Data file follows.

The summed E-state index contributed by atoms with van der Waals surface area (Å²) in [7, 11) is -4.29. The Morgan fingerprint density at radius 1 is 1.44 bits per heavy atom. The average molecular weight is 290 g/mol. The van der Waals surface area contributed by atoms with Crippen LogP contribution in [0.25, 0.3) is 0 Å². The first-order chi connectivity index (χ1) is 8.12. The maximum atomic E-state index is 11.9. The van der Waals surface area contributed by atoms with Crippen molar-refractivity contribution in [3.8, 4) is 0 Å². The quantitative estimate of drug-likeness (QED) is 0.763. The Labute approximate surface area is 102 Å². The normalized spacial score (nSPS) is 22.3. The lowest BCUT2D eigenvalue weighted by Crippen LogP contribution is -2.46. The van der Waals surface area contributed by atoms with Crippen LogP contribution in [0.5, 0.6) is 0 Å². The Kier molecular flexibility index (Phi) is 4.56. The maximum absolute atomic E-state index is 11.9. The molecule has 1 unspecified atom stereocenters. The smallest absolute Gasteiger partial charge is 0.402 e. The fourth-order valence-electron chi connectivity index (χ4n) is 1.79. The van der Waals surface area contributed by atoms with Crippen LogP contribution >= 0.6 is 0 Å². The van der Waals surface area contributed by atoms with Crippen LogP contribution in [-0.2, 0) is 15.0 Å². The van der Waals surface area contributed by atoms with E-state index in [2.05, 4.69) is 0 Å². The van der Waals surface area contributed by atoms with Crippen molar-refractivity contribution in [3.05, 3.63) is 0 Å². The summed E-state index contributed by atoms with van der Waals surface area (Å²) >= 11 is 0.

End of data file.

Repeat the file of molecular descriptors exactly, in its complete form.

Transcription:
The summed E-state index contributed by atoms with van der Waals surface area (Å²) in [7, 11) is -4.29. The Morgan fingerprint density at radius 1 is 1.44 bits per heavy atom. The average molecular weight is 290 g/mol. The van der Waals surface area contributed by atoms with Crippen LogP contribution in [0.25, 0.3) is 0 Å². The first-order chi connectivity index (χ1) is 8.12. The maximum atomic E-state index is 11.9. The van der Waals surface area contributed by atoms with Crippen molar-refractivity contribution in [3.8, 4) is 0 Å². The quantitative estimate of drug-likeness (QED) is 0.763. The Labute approximate surface area is 102 Å². The normalized spacial score (nSPS) is 22.3. The lowest BCUT2D eigenvalue weighted by Crippen LogP contribution is -2.46. The van der Waals surface area contributed by atoms with Crippen LogP contribution in [0.5, 0.6) is 0 Å². The Kier molecular flexibility index (Phi) is 4.56. The maximum absolute atomic E-state index is 11.9. The molecule has 1 unspecified atom stereocenters. The smallest absolute Gasteiger partial charge is 0.402 e. The fourth-order valence-electron chi connectivity index (χ4n) is 1.79. The van der Waals surface area contributed by atoms with Crippen LogP contribution >= 0.6 is 0 Å². The van der Waals surface area contributed by atoms with Crippen LogP contribution in [-0.2, 0) is 15.0 Å². The van der Waals surface area contributed by atoms with E-state index in [2.05, 4.69) is 0 Å². The van der Waals surface area contributed by atoms with Crippen molar-refractivity contribution in [3.05, 3.63) is 0 Å². The summed E-state index contributed by atoms with van der Waals surface area (Å²) >= 11 is 0.